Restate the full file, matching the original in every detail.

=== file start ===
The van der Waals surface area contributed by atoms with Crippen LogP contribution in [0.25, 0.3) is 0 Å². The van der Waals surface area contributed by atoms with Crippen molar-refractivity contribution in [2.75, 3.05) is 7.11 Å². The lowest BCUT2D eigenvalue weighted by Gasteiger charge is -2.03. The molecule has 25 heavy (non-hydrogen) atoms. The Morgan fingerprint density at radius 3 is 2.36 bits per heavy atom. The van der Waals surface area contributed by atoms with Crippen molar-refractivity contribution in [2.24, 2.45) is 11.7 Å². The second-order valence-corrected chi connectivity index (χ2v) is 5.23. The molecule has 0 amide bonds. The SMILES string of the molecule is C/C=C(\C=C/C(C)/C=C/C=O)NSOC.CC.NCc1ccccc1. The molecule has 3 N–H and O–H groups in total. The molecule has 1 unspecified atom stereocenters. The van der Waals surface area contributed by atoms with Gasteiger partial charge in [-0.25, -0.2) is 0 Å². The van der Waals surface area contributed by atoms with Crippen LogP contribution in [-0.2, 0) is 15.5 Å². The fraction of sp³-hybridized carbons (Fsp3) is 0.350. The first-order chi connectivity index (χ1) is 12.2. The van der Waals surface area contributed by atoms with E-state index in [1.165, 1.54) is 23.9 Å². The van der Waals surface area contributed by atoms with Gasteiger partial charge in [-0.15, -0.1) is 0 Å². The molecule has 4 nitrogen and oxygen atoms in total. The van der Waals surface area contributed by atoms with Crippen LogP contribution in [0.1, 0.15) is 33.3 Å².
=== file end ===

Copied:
The van der Waals surface area contributed by atoms with Crippen LogP contribution in [0.25, 0.3) is 0 Å². The van der Waals surface area contributed by atoms with Crippen molar-refractivity contribution in [2.75, 3.05) is 7.11 Å². The lowest BCUT2D eigenvalue weighted by Gasteiger charge is -2.03. The molecule has 25 heavy (non-hydrogen) atoms. The Morgan fingerprint density at radius 3 is 2.36 bits per heavy atom. The van der Waals surface area contributed by atoms with Crippen molar-refractivity contribution in [2.24, 2.45) is 11.7 Å². The second-order valence-corrected chi connectivity index (χ2v) is 5.23. The molecule has 0 amide bonds. The SMILES string of the molecule is C/C=C(\C=C/C(C)/C=C/C=O)NSOC.CC.NCc1ccccc1. The molecule has 3 N–H and O–H groups in total. The molecule has 1 unspecified atom stereocenters. The van der Waals surface area contributed by atoms with Gasteiger partial charge in [-0.25, -0.2) is 0 Å². The van der Waals surface area contributed by atoms with Crippen LogP contribution in [-0.2, 0) is 15.5 Å². The fraction of sp³-hybridized carbons (Fsp3) is 0.350. The first-order chi connectivity index (χ1) is 12.2. The van der Waals surface area contributed by atoms with E-state index in [1.165, 1.54) is 23.9 Å². The van der Waals surface area contributed by atoms with Gasteiger partial charge in [-0.15, -0.1) is 0 Å². The molecule has 4 nitrogen and oxygen atoms in total. The van der Waals surface area contributed by atoms with Crippen LogP contribution in [0.1, 0.15) is 33.3 Å².